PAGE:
Part of the reason why the numbers are down on PPV is because there’s so much content available on cable that the motivation to pay for a fight is not as great if you perceive the PPV fights to be only slightly above the quality that you see on the cable shows. So, UFC has double trouble on this front — many of their cable shows are drawing fewer viewers because fans perceive the fights to not be important enough to watch and they hate FS1 as a channel. That in turn means that you’re getting fewer eyeballs for the prelim barker shows that are supposed to sell PPVs. When UFC went from Spike TV to FX, there was a decrease in viewers but still respectable numbers. The drop off from FX to FS1 has really hurt. I honestly thought that UFC’s gamble of taking a hit on ratings in exchange for building leverage over Fox would pay off. I’m having second thoughts about that strategy right now.
The difference between Bellator and UFC is the fact that Fox is paying UFC over $90 million a year for TV rights while Viacom is budgeting $50k-60k per Spike TV show. Hard for Bellator to gain steam when you don’t have a lot of money to spend and can’t afford to get into bidding wars. Well, Viacom can afford to do it but choose not to do it because they want to stay in the MMA space but on the cheap.
Bellator is facing the same challenges as UFC is now but only on a grander scale. They have to convince fans who have been watching them for “free” to finally pay for a product. I am not sure if the Long Beach card was exactly enough to convince MMA fans that Bellator PPV quality is worth dishing out $60. The additional challenge Bellator faces is drawing live gates that can finance the undercards. MMA Weekly reports that Bellator drew 6,600 in Long Beach with 4,200 paid. It sure didn’t look like 6,600 on camera. The original goal heading into the show was to have 8,000 in the building. They need the PPVs to come across as major events on television.
Although Bellator has a lot of questions heading into their 2014 campaign, at least I have a sense about where things are headed for the company. Whether it will succeed or not, who knows. As for UFC, Fox Sports 1 is turning out to be quicksand for the promotion. If the numbers don’t come back strong to close out the 2013 campaign, then I think there are a lot of questions that will need to asked by Zuffa as to where things are headed in 2014. The Super Bowl 2014 weekend card with Renan Barao vs. Dominick Cruz and Jose Aldo vs. Ricardo Lamas is WEC-level drawing power in Newark. They could have booked Alexander Gustafsson vs. Jon Jones in a rematch here. Instead, Gustafsson will face Jimi Manuwa in London this March.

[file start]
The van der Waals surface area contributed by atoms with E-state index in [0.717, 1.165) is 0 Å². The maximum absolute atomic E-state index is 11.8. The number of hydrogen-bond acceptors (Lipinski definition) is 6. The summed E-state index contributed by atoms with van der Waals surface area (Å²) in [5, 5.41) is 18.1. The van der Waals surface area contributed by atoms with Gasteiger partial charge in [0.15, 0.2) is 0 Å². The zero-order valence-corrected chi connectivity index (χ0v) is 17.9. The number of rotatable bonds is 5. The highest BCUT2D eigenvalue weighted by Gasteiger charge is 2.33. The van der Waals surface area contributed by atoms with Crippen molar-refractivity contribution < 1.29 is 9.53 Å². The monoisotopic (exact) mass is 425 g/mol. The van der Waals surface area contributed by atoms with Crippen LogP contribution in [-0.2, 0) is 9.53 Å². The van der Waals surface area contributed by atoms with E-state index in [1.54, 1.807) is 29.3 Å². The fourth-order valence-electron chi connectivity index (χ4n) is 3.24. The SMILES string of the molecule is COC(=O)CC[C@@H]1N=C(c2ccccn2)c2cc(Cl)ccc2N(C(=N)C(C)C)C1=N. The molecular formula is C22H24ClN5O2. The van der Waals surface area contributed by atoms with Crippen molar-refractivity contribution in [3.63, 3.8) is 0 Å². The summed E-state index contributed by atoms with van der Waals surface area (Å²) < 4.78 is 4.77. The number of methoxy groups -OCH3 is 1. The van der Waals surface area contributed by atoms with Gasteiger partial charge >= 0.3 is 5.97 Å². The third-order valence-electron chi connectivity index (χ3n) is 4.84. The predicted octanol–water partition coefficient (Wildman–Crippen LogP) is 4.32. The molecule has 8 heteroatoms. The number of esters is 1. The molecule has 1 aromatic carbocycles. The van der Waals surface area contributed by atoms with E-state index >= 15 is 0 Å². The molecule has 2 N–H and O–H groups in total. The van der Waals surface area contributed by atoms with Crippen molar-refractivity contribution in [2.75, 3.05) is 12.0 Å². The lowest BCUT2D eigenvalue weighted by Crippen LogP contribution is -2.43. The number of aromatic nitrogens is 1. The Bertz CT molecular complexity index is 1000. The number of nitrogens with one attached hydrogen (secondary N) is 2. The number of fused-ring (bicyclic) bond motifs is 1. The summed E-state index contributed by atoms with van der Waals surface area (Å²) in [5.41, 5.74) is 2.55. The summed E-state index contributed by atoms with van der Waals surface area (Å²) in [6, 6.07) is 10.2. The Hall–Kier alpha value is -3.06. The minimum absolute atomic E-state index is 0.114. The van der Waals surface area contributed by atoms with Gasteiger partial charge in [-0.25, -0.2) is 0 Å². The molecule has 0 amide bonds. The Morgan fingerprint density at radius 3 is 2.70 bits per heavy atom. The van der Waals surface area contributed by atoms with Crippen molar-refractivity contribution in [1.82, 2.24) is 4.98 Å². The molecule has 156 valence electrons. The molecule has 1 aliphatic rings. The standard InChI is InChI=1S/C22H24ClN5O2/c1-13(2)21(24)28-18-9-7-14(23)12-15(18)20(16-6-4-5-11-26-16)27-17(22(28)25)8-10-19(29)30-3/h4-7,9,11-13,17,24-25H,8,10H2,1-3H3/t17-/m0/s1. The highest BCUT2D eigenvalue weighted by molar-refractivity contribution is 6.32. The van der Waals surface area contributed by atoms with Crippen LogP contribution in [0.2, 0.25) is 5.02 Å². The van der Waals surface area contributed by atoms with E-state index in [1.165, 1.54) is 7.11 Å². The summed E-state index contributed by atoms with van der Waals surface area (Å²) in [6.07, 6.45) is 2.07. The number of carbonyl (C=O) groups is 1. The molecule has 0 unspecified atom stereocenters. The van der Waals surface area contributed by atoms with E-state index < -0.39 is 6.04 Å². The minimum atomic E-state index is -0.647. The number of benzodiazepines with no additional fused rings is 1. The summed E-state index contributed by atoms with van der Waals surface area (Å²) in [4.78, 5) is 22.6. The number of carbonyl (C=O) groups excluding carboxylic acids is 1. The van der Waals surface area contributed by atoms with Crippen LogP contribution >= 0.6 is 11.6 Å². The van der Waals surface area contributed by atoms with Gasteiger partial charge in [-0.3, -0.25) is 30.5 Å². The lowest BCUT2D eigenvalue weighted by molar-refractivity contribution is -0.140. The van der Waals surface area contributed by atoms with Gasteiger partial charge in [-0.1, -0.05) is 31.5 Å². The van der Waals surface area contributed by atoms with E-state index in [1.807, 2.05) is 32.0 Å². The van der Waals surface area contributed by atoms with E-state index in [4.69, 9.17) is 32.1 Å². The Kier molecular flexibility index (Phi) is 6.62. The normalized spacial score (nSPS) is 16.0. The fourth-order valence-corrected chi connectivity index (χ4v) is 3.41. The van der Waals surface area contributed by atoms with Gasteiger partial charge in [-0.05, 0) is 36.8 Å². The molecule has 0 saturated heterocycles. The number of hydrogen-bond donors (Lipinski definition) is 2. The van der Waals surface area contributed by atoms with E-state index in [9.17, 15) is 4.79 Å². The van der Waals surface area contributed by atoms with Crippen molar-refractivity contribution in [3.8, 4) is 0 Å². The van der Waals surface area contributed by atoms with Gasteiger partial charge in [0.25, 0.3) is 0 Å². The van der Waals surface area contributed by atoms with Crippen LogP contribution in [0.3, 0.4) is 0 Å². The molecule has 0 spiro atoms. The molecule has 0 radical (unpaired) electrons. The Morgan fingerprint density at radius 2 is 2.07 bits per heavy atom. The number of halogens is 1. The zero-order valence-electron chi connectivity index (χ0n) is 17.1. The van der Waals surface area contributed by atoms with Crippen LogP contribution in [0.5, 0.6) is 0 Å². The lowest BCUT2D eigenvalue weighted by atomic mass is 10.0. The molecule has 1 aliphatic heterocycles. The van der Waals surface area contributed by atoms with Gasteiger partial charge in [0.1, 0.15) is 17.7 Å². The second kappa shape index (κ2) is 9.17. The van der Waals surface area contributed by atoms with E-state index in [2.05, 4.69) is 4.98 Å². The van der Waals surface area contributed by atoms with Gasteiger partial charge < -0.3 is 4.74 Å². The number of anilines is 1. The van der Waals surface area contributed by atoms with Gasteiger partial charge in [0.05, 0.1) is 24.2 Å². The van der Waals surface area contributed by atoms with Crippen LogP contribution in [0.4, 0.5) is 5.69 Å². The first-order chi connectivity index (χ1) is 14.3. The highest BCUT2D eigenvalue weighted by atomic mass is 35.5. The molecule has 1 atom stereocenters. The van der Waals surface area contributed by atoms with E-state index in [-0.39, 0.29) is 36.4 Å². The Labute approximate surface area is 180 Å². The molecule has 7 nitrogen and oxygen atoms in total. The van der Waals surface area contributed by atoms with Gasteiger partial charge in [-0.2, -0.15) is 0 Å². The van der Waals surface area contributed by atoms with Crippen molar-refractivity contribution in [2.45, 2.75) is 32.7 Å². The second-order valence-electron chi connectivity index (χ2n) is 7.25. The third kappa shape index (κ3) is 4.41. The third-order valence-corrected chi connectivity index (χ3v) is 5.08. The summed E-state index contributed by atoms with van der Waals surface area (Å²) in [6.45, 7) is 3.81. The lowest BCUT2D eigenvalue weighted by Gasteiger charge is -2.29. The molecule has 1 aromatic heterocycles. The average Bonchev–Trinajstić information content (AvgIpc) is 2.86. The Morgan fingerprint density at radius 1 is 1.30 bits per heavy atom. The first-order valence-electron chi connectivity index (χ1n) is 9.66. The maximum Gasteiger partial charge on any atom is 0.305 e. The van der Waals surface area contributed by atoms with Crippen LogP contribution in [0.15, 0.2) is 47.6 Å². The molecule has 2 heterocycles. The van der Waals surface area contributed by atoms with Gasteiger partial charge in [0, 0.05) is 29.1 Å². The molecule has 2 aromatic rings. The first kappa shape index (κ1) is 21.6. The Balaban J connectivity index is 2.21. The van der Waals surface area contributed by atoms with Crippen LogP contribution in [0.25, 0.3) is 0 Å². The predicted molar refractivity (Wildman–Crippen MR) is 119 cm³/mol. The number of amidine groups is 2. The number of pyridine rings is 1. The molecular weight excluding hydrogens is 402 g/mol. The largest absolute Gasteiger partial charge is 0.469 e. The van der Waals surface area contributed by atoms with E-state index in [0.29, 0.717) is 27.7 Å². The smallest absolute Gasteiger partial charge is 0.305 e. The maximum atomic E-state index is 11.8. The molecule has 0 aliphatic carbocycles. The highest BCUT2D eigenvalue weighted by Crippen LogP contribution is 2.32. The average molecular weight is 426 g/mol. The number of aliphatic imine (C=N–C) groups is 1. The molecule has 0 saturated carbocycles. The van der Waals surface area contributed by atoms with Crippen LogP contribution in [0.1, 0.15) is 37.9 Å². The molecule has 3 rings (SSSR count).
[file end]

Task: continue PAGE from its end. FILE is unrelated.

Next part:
The only constant we know with the UFC is that they’re continuing to let the testosterone flow, as both Vitor Belfort & Dan Henderson will be using the magic T heading into their Saturday fight. Of course, both men now claim that they don’t need to use testosterone to keep fighting… and yet the athletic commissions and promoters continue to rubber stamp the anabolic steroid usage. I wonder why.
By Zach Arnold | November 7, 2013
A couple of days ago, Courthouse News published a basic summary of a 25-page court filing in the Southern District of New York by lawyer Jonathan Plaut on behalf of his client, boxer Bermane Stiverne, against Don King, King’s step-son Carl King, Don King Productions, Elite Sports and Entertainment Management, and Dana Jamison.
The last time we saw Don King was six months ago on HBO when a floor director/producer was pushing him around and nearly pushed him off the ring to the floor during a post-match interview with Bob Papa.
The long and the short of it: Stiverne alleges that Don King made him sign contracts to become his exclusive promoter in exchange for fighting another Don King fighter, Ray Austin, in 2011 for the WBC Silver Heavyweight title in Missouri. Stiverne wants out of the contractual agreements, claiming he was pressured & coerced into signing the deals which are being portrayed as contracts of adhesion (leverage all one-sided).
The text of the court filing is long but yet a very interesting read. When my colleague Rob Maysey talks about the Ali Act needing to be amended to cover MMA, this is a perfect example of why he is motivated to see changes occur. I’ve always stated that the Ali Act is largely toothless because no one has been criminally prosecuted since the Act passed. However, Rob has argued that the private right of action clause in the Ali Act provides civil relief and provides some legitimate protection to boxers.
Onto the lawsuit filing text. Not all 25 pages is included here but pertinent parts relating to the allegations are included. If you ever wanted to see supposed details of a Don King promotional contract and wanted to compare it to what a UFC contract reportedly looks like, here you go.